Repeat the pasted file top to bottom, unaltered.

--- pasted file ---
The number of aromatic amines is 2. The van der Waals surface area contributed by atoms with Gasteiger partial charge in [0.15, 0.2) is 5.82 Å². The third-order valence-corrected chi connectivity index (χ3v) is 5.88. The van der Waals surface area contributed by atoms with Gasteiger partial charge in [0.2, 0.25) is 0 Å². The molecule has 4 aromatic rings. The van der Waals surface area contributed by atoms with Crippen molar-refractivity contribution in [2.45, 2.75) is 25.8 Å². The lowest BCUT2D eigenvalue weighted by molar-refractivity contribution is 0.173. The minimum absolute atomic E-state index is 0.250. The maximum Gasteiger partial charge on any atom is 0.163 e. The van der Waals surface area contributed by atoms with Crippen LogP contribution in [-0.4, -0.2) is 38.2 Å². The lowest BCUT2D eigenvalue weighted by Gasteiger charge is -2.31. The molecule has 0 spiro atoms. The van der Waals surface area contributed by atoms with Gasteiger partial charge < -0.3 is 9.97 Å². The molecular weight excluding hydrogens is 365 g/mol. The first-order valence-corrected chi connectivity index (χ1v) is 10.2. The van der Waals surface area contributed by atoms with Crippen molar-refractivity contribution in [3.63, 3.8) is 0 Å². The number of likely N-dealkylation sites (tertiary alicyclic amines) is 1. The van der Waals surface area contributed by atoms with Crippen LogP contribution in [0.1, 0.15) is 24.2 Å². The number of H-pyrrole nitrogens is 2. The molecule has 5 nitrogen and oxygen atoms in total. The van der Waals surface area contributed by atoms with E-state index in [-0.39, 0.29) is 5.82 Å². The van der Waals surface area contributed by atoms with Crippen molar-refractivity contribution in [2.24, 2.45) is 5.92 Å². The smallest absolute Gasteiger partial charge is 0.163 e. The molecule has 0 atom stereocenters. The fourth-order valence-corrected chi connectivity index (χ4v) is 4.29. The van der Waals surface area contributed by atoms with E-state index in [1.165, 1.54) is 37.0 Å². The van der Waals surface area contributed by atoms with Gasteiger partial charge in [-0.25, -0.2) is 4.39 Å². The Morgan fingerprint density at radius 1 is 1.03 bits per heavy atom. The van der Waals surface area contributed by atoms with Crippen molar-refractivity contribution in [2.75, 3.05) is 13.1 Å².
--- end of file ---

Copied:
The number of aromatic amines is 2. The van der Waals surface area contributed by atoms with Gasteiger partial charge in [0.15, 0.2) is 5.82 Å². The third-order valence-corrected chi connectivity index (χ3v) is 5.88. The van der Waals surface area contributed by atoms with Gasteiger partial charge in [0.2, 0.25) is 0 Å². The molecule has 4 aromatic rings. The van der Waals surface area contributed by atoms with Crippen molar-refractivity contribution in [2.45, 2.75) is 25.8 Å². The lowest BCUT2D eigenvalue weighted by molar-refractivity contribution is 0.173. The minimum absolute atomic E-state index is 0.250. The maximum Gasteiger partial charge on any atom is 0.163 e. The van der Waals surface area contributed by atoms with Crippen LogP contribution in [-0.4, -0.2) is 38.2 Å². The lowest BCUT2D eigenvalue weighted by Gasteiger charge is -2.31. The molecule has 0 spiro atoms. The van der Waals surface area contributed by atoms with Gasteiger partial charge < -0.3 is 9.97 Å². The molecular weight excluding hydrogens is 365 g/mol. The first-order valence-corrected chi connectivity index (χ1v) is 10.2. The van der Waals surface area contributed by atoms with Crippen molar-refractivity contribution in [3.63, 3.8) is 0 Å². The number of likely N-dealkylation sites (tertiary alicyclic amines) is 1. The van der Waals surface area contributed by atoms with Crippen LogP contribution in [0.1, 0.15) is 24.2 Å². The number of H-pyrrole nitrogens is 2. The molecule has 5 nitrogen and oxygen atoms in total. The van der Waals surface area contributed by atoms with E-state index in [-0.39, 0.29) is 5.82 Å². The van der Waals surface area contributed by atoms with Crippen molar-refractivity contribution in [2.24, 2.45) is 5.92 Å². The smallest absolute Gasteiger partial charge is 0.163 e. The molecule has 0 atom stereocenters. The fourth-order valence-corrected chi connectivity index (χ4v) is 4.29. The van der Waals surface area contributed by atoms with E-state index in [1.165, 1.54) is 37.0 Å². The van der Waals surface area contributed by atoms with Gasteiger partial charge in [-0.25, -0.2) is 4.39 Å². The Morgan fingerprint density at radius 1 is 1.03 bits per heavy atom. The van der Waals surface area contributed by atoms with Crippen molar-refractivity contribution in [2.75, 3.05) is 13.1 Å².